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What to do if your elective surgery is postponed

When a COVID-19 outbreak engulfs a community, overburdened hospitals are forced to postpone elective procedures. The schedule changes are required to make place for COVID patients, allow all hands on deck for crisis care, and protect community members from unnecessary COVID exposure. This predicament could worsen if the flu season isn't mild this year — another reason to get that flu shot!

The postponement of an elective operation is upsetting and leaves you with two options:

While you wait for the all-clear, you'll have to deal with your illness.

When you get the call that it's back on, you'll have to be ready for your procedure.

Continue reading to learn how to deal with both situations.

To begin, what is considered elective surgery?

All surgical operations involve the removal of skin and tissue with various tools and techniques. However, unlike heart surgery performed in response to blocked arteries, elective surgery is not performed in an emergency. It's a procedure that can be safely planned ahead of time. That isn't to suggest it isn't significant.

An elective surgery could be performed.

minor, such as surgery to cure carpal tunnel syndrome (an entrapped nerve in the wrist) or surgery to remove a cataract (cloudy lens) in the eye major, such as a hip or knee replacement or surgery to repair a prolapsed (fallen) uterus
It is not always easy to determine whether surgery is voluntary. It sometimes relies on your health situation. Depending on the person's condition, surgery to replace a heart valve may or may not be considered an emergency.

Getting by while waiting for elective surgery

In the long run, delaying your surgery could have serious effects. Maybe you won't be able to work, or maybe your condition, discomfort, or concern about the situation may worsen - or all three.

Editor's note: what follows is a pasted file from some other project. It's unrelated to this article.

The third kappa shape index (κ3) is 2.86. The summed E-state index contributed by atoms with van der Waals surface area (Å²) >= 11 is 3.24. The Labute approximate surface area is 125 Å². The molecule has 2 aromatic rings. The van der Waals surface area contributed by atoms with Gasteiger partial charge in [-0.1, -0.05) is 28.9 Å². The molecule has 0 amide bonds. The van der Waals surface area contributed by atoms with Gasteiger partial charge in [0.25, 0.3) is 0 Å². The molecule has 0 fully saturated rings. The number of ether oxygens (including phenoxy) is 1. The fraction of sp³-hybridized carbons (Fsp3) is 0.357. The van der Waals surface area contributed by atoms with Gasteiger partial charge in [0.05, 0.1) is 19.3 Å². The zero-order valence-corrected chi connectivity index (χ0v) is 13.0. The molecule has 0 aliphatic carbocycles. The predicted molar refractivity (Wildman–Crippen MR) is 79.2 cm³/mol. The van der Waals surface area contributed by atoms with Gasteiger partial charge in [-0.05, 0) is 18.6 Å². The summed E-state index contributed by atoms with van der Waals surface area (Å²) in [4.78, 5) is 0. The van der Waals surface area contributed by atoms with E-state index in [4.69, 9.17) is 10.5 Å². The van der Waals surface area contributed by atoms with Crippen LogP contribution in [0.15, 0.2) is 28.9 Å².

Here are four steps you can take when you're in limbo:

Maintain open lines of contact with your healthcare providers. This could include having crucial phone numbers for your doctor or nurse on hand, or entering into your patient portal and contacting your doctor or nurse. Inquire with your doctor about how frequently you should come in.

Changes in symptoms should be reported. Your condition was not life-threatening when you planned your surgery. However, things can change. Report symptom changes as soon as you see them, rather than waiting until an emergency occurs.

Get your medicines refilled. You don't want to be without drugs when you need them, especially if you'll want your doctor's approval for refills.

Make arrangements for more assistance. Perhaps a friend or family member can help you with grocery shopping, meal preparation, housework, or just getting through the day. Consider employing someone to help you briefly if you can afford it. Prices in the United States are around $25 per hour, with a weekly minimum of several hours.

Elective surgery


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